And, yes, a food court was created from a portion of the old department store that was vacated when the rear Dillard’s wing was added. But the food court didn’t survive for long and was eventually walled off.

    Regarding Oxmoor and Mall St. Matthews, it wasn’t until pretty recently that these two malls came under the same ownership. They managed to compete and survive for about 30 years, with some of the same stores in both. Now that there’s no repetition of stores between them, they’ve had to get more creative to try to fill all the space.

    DayGlo, thanks for the updated Green Tree photo. I’ve gotten pretty shy about mall photography since the ’90s, so I don’t have any current pictures of it.


  11. Malls built in the 90’s haven’t aged well overall…apparently because they didn’t establish that cult following of older 70’s and 80’s malls that covered more than one generation of mall rats, they tend to fade much faster. Not only that, but the shiny marble floors, glass-drenched, chalky white, stucco, teal blue and pink malls of that era looked like a vast improvement over the dark, dingy 70’s malls but today just look bland and boring as the 70’s trends have come full circle.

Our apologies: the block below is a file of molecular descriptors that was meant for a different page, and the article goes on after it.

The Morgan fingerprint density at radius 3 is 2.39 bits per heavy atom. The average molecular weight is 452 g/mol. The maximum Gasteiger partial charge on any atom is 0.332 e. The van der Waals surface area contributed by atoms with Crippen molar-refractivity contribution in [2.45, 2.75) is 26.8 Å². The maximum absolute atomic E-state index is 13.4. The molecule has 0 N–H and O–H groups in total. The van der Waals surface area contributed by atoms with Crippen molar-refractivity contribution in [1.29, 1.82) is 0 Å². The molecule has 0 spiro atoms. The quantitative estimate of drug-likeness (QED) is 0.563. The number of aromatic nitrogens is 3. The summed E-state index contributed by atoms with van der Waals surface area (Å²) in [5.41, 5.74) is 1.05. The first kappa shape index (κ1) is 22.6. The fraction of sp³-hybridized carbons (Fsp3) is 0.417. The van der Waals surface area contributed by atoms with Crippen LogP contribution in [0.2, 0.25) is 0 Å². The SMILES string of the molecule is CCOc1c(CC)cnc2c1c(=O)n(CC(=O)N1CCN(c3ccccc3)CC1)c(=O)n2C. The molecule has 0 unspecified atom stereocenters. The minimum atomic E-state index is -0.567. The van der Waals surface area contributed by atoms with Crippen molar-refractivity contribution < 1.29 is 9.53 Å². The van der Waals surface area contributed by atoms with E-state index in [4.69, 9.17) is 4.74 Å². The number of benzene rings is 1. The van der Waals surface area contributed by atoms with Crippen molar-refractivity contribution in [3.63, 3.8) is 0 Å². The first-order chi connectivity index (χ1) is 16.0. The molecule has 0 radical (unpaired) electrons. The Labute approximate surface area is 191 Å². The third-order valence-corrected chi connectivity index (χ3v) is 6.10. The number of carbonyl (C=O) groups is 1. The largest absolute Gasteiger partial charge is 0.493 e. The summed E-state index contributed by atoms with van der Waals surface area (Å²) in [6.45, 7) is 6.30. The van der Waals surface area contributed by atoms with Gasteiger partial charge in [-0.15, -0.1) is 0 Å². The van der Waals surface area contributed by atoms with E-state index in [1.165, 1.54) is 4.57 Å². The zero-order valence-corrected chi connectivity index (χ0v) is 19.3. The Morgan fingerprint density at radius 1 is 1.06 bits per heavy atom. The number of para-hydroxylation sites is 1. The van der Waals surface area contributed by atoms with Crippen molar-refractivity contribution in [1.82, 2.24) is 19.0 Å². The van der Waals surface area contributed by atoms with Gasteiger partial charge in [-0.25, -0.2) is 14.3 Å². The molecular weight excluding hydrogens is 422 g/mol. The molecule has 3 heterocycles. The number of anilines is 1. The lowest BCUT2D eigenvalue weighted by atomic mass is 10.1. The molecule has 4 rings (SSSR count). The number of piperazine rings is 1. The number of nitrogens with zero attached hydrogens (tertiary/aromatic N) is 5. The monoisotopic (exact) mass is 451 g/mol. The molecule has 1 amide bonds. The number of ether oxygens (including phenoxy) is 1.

I can think of two malls built in the early 90’s that are struggling badly right now. One of those built in 1991 replaced a mall built in 1975 in Rome, GA and has never even been fully occupied. The other, built in 1990 in Savannah, GA has been on a gradual slide since the early part of this decade after 3/4 anchors closed leaving (once again) the older mall to prosper. Both of these were very clean, modern and attractive in their times and both were supposed to just clean out the older malls.